Like any self-respecting anime, TERRAFORMARS starts by putting its protagonist in a cage match against a massive, blood-thirsty bear. It’s doubtful the organizers of the spectacle could have foreseen what happens next, as Akari Hizamaru goes through some sort of mutation, making an instant too-hot-for-TV mess of the bear. All Akari wants is a promised operation on his childhood friend Yuriko, but life is cruel, and it’s about to get even more so as Akari is enlisted to use his strength and raw rage to join an expedition to Mars in an effort to end the disease that took his friend’s life.
The mission seems simple enough, even tame at first. Akari and the rest of those who survive surgeries designed to prepare them for Mars are tasked with cultivating virus samples straight from the source. They’ll need to investigate Mars’ air, sand, water, and moss; study their existence and variations; and possibly bring samples back. So what’s up with all the strength-enhancement necessary for the trip? Well, the catch comes in the form of towering, muscled cockroaches that evolved to adapt in Mars’ harsh environment over the course of 500 years. They’ve already disposed of countless crews, and if Akari and his team aren’t ready, they’re next.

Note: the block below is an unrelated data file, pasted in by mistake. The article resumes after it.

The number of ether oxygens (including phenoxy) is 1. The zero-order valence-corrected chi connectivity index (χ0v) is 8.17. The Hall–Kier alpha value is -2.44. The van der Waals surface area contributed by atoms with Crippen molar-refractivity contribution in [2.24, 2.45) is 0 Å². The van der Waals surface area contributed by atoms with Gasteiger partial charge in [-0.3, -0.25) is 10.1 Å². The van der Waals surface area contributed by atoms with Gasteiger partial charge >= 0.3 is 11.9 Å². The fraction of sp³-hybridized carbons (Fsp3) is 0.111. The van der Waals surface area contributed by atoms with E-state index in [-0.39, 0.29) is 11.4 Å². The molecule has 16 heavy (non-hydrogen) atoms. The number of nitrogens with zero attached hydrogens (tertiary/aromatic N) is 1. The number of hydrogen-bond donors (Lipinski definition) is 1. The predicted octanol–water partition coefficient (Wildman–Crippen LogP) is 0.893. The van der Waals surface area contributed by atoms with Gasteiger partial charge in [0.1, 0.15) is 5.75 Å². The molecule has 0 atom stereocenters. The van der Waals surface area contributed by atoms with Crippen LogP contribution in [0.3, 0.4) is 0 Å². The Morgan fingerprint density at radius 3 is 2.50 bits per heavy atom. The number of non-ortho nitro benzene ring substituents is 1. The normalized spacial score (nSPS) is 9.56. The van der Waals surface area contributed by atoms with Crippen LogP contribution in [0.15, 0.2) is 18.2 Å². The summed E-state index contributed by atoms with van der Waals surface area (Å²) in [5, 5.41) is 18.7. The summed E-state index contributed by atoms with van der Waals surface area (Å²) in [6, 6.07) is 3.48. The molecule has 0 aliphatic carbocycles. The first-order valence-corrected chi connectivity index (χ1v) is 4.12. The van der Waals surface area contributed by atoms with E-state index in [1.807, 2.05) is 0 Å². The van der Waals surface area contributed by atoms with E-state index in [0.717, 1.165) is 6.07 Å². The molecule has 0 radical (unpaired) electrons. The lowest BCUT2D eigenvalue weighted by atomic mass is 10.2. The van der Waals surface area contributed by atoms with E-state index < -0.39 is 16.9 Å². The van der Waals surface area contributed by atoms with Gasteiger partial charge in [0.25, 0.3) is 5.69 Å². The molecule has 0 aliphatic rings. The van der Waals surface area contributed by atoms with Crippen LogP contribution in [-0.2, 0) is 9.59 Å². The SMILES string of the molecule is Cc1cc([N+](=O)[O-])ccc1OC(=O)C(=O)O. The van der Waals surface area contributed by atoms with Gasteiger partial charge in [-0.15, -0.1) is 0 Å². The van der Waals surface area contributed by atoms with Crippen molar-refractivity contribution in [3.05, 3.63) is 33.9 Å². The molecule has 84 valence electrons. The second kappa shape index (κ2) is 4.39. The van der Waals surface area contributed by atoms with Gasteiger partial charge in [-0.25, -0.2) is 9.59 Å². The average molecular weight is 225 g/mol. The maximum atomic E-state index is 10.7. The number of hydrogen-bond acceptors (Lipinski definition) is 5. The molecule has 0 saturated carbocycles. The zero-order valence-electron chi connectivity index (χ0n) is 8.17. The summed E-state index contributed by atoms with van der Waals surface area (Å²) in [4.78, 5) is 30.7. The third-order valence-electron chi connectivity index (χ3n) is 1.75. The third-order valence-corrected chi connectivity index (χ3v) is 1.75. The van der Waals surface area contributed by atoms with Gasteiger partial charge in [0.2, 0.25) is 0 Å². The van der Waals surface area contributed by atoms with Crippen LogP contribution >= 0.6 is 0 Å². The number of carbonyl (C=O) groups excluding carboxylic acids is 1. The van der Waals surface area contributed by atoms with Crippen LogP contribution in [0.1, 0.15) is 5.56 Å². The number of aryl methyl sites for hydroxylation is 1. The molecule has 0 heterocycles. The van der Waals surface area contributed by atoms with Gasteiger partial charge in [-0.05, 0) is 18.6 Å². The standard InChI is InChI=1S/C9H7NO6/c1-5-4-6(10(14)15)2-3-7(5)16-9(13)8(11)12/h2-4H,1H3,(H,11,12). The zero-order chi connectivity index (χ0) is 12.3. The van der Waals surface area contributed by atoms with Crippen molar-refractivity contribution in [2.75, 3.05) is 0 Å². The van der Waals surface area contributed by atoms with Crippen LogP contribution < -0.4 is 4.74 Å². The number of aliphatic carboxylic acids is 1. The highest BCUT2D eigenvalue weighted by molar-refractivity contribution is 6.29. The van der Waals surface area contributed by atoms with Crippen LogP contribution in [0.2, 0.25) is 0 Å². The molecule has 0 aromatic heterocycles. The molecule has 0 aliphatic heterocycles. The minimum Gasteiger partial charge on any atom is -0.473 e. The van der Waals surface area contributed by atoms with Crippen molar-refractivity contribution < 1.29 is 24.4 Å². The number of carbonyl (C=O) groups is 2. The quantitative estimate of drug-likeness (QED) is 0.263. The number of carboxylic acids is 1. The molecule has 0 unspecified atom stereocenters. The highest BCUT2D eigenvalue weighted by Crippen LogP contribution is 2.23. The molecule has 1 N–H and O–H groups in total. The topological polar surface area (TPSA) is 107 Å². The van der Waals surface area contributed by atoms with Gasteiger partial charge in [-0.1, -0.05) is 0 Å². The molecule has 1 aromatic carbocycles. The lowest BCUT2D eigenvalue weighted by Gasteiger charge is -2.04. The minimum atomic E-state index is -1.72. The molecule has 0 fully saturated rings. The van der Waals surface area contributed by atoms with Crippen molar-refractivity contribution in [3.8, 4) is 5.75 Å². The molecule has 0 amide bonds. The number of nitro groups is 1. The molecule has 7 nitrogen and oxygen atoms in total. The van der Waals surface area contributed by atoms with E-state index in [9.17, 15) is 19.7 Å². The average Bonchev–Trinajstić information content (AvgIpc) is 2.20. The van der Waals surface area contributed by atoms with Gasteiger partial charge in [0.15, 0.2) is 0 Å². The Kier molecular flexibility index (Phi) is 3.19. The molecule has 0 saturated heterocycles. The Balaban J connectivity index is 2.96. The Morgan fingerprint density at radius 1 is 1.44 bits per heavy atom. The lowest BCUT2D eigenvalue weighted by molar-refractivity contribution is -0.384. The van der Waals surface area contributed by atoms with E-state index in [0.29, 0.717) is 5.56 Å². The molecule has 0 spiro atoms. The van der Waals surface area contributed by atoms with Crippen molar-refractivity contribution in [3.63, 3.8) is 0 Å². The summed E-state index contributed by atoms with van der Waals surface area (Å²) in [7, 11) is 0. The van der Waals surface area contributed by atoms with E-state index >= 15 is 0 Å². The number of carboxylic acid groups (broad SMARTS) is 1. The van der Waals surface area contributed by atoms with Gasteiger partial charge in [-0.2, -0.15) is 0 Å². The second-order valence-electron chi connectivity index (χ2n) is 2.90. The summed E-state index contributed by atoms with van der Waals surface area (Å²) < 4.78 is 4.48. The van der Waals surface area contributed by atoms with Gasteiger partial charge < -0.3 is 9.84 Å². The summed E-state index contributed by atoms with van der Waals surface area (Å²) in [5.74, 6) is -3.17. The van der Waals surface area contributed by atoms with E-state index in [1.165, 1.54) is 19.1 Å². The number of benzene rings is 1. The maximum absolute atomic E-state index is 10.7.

That’s the general setup of the TERRAFORMARS TV anime, which covers the Annex 1 arc of the manga written by Yū Sasuga and illustrated by Kenichi Tachibana. Hiroshi Hamasaki—who also helms the Bugs 2 arc OVA, and previously directed Texhnolyze, Iron Man: Rise of Technovore, and the fantastic Shigurui: Death Frenzy, among other projects—directs the 13-episode series, with Shogo Yasukawa (Hyperdimension Neptunia, Invaders of the Rokujyōma) on series composition for the Liden Films production.
Episode 2 has the crew acclimating to space travel as they gradually approach Mars. They get to know one another, have some fun, and build a bit of tension to what will inevitably be a gruesome showdown with some brutal, questionably-designed Space Roaches. The last third or so of the episode gets really violent, which means there’s a ton of black bar censorship all over it. This is something that will likely be cleared up for the Japanese home video release, but it just dampens the most exciting part of the episode.
TERRAFORMARS is all kinds of average at the moment, but hopefully things will pick up in future episodes. While I haven’t read the manga yet, the show has me thinking the source material might be the way to go, because I don’t see the anime doing anything interesting yet. I’ll still follow it, though, especially now that the crew is about to land on Mars, right after they clear up what could be an extremely ugly incident aboard their ship, that is.
TERRAFORMARS is currently streaming via Crunchyroll